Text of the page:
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      Effects of Pyrrolidine Dithiocarbamate on Antioxidant Enzymes in Cardiomyopathy Induced by Adriamycin in Rats

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          Abstract

          Objective: The clinical usefulness of adriamycin (ADR) is restricted by the frequent induction of dose-dependent chronic cardiomyopathy. Previous studies on ADR cardiotoxicity have reported that the formation of free reactive oxygen radicals might be involved in ADR cardiotoxicity. Pyrrolidine dithiocarbamate (PDTC) is a potent antioxidant in vivo and in vitro. The present study was undertaken to examine the effects of PDTC on antioxidant enzymes in cardiomyopathy induced by ADR in rats. Methods: Thirty-two male Wistar rats were randomly divided into 4 groups: control, ADR, PDTC, and ADR+PDTC. After 30 days, myocardial histopathological and electron microscopic examinations were performed: the myocardial content of superoxide anion and lipid peroxides were examined; the myocardial total antioxygenation capability (T-AOC) and activity of glutathione peroxidase (GSH-Px) and superoxide dismutase (SOD) were examined; myocardial GSH-Px, Mn-SOD and Cu,Zn-SOD gene expressions were examined by RT-PCR analysis, and the myocardial expression of GSH-Px, Mn-SOD and Cu,Zn-SOD proteins was assessed by Western blot analysis. Results: At 30 days, ADR-induced cardiomyopathy was confirmed by structural examination. The changes were prevented by PDTC. Myocardial superoxide anion and lipid peroxides were increased by ADR, and these changes were also inhibited by PDTC. ADR decreased myocardial T-AOC and the activity of GSH-Px and SOD, and these changes were likewise inhibited by PDTC. mRNA and protein expression of GSH-Px and Mn-SOD were depressed by ADR treatment and prevented by PDTC. Cu,Zn-SOD mRNA and protein levels were not significantly changed by ADR or PDTC. Conclusion: PDTC prevented ADR cardiomyopathy in rats by upregulating GSH-Px and SOD activation, which is associated with changes in the expression of GSH-Px and Mn-SOD transcript and protein levels.

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          Most cited references 10

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          Dithiocarbamates as potent inhibitors of nuclear factor kappa B activation in intact cells

          Dithiocarbamates and iron chelators were recently considered for the treatment of AIDS and neurodegenerative diseases. In this study, we show that dithiocarbamates and metal chelators can potently block the activation of nuclear factor kappa B (NF-kappa B), a transcription factor involved in human immunodeficiency virus type 1 (HIV-1) expression, signaling, and immediate early gene activation during inflammatory processes. Using cell cultures, the pyrrolidine derivative of dithiocarbamate (PDTC) was investigated in detail. Micromolar amounts of PDTC reversibly suppressed the release of the inhibitory subunit I kappa B from the latent cytoplasmic form of NF-kappa B in cells treated with phorbol ester, interleukin 1, and tumor necrosis factor alpha. Other DNA binding activities and the induction of AP-1 by phorbol ester were not affected. The antioxidant PDTC also blocked the activation of NF-kappa B by bacterial lipopolysaccharide (LPS), suggesting a role of oxygen radicals in the intracellular signaling of LPS. This idea was supported by demonstrating that treatment of pre-B and B cells with LPS induced the production of O2- and H2O2. PDTC prevented specifically the kappa B-dependent transactivation of reporter genes under the control of the HIV-1 long terminal repeat and simian virus 40 enhancer. The results from this study lend further support to the idea that oxygen radicals play an important role in the activation of NF-kappa B and HIV-1.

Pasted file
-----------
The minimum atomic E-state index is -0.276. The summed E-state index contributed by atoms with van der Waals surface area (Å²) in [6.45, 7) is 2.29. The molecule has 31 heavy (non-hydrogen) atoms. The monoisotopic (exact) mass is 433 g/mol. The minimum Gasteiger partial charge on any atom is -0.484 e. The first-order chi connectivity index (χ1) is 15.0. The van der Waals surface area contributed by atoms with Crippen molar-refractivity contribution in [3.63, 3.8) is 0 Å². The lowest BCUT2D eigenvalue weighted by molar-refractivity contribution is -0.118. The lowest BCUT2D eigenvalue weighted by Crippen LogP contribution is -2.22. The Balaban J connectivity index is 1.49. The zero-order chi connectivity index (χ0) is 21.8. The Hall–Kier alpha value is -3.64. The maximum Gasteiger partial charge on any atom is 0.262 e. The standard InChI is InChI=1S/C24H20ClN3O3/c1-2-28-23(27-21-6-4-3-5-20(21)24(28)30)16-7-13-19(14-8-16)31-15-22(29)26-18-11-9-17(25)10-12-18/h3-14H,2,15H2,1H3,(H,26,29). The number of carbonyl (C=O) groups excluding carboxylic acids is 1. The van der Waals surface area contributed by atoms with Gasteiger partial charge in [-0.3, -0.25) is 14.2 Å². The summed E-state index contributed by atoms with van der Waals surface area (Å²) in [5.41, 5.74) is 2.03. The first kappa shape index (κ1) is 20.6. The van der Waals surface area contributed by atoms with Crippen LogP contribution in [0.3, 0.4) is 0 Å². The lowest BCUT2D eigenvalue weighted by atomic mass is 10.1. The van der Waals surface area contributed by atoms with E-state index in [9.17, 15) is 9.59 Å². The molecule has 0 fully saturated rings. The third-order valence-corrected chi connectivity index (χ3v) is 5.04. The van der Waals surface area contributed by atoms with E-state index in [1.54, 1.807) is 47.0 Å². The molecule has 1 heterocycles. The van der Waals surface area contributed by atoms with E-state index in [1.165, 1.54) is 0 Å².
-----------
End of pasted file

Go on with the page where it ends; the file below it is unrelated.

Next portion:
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            Doxorubicin-induced persistent oxidative stress to cardiac myocytes.

            We recently reported a cardioselective and cumulative oxidation of cardiac mitochondrial DNA (mtDNA) following subchronic administration of doxorubicin to rats. The mtDNA adducts persist for up to 5 weeks after cessation of doxorubicin treatment. Since the evidence suggests that this persistence of mtDNA adducts cannot be attributed to a lack of repair and replication, we investigated whether it might reflect a long-lasting stimulation of free radical-mediated adduct formation. Male Sprague-Dawley rats received weekly s.c. injections of either doxorubicin (2 mg/kg) or an equivalent volume of saline. Cardiac myocytes isolated from rats following 6 weekly injections of doxorubicin expressed a much higher rate of reactive oxygen species (ROS) formation compared to saline controls. This higher rate of ROS formation persisted for 5 weeks following the last injection. Associated with this was a persistent depression of GSH in heart tissue, while protein-thiol content was not markedly altered. These data suggest that the accumulation and persistence of oxidized mtDNA may be due, not to the stability of the adducts, but to some as yet undefined toxic lesion that causes long-lasting stimulation of ROS generation by doxorubicin. This persistent generation of ROS may contribute to the cumulative and irreversible cardiotoxicity observed clinically with the drug.